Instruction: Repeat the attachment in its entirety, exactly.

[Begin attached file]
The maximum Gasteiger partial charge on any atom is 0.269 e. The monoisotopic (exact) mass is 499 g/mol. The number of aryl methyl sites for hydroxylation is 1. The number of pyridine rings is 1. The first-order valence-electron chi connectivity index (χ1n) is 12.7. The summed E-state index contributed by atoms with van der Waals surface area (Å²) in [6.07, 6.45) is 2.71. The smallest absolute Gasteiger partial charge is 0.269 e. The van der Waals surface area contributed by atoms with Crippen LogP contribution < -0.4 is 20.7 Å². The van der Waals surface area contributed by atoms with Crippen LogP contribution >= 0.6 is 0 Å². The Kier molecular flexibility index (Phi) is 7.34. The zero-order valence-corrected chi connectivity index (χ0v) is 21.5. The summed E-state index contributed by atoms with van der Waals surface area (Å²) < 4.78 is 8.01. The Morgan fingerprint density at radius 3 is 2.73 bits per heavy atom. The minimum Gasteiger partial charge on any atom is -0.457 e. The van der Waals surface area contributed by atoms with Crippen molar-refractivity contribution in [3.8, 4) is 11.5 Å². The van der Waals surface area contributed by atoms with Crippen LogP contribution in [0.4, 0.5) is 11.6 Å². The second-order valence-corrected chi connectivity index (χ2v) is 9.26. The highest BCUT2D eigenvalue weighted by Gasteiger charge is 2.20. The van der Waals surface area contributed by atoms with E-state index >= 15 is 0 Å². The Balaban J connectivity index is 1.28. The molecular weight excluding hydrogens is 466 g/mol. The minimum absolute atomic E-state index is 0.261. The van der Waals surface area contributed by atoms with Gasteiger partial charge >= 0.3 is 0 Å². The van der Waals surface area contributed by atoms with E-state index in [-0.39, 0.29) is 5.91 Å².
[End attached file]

The maximum Gasteiger partial charge on any atom is 0.269 e. The monoisotopic (exact) mass is 499 g/mol. The number of aryl methyl sites for hydroxylation is 1. The number of pyridine rings is 1. The first-order valence-electron chi connectivity index (χ1n) is 12.7. The summed E-state index contributed by atoms with van der Waals surface area (Å²) in [6.07, 6.45) is 2.71. The smallest absolute Gasteiger partial charge is 0.269 e. The van der Waals surface area contributed by atoms with Crippen LogP contribution < -0.4 is 20.7 Å². The van der Waals surface area contributed by atoms with Crippen LogP contribution >= 0.6 is 0 Å². The Kier molecular flexibility index (Phi) is 7.34. The zero-order valence-corrected chi connectivity index (χ0v) is 21.5. The summed E-state index contributed by atoms with van der Waals surface area (Å²) < 4.78 is 8.01. The Morgan fingerprint density at radius 3 is 2.73 bits per heavy atom. The minimum Gasteiger partial charge on any atom is -0.457 e. The van der Waals surface area contributed by atoms with Crippen molar-refractivity contribution in [3.8, 4) is 11.5 Å². The van der Waals surface area contributed by atoms with Crippen LogP contribution in [0.4, 0.5) is 11.6 Å². The second-order valence-corrected chi connectivity index (χ2v) is 9.26. The highest BCUT2D eigenvalue weighted by Gasteiger charge is 2.20. The van der Waals surface area contributed by atoms with E-state index >= 15 is 0 Å². The Balaban J connectivity index is 1.28. The molecular weight excluding hydrogens is 466 g/mol. The minimum absolute atomic E-state index is 0.261. The van der Waals surface area contributed by atoms with Gasteiger partial charge >= 0.3 is 0 Å². The van der Waals surface area contributed by atoms with E-state index in [-0.39, 0.29) is 5.91 Å².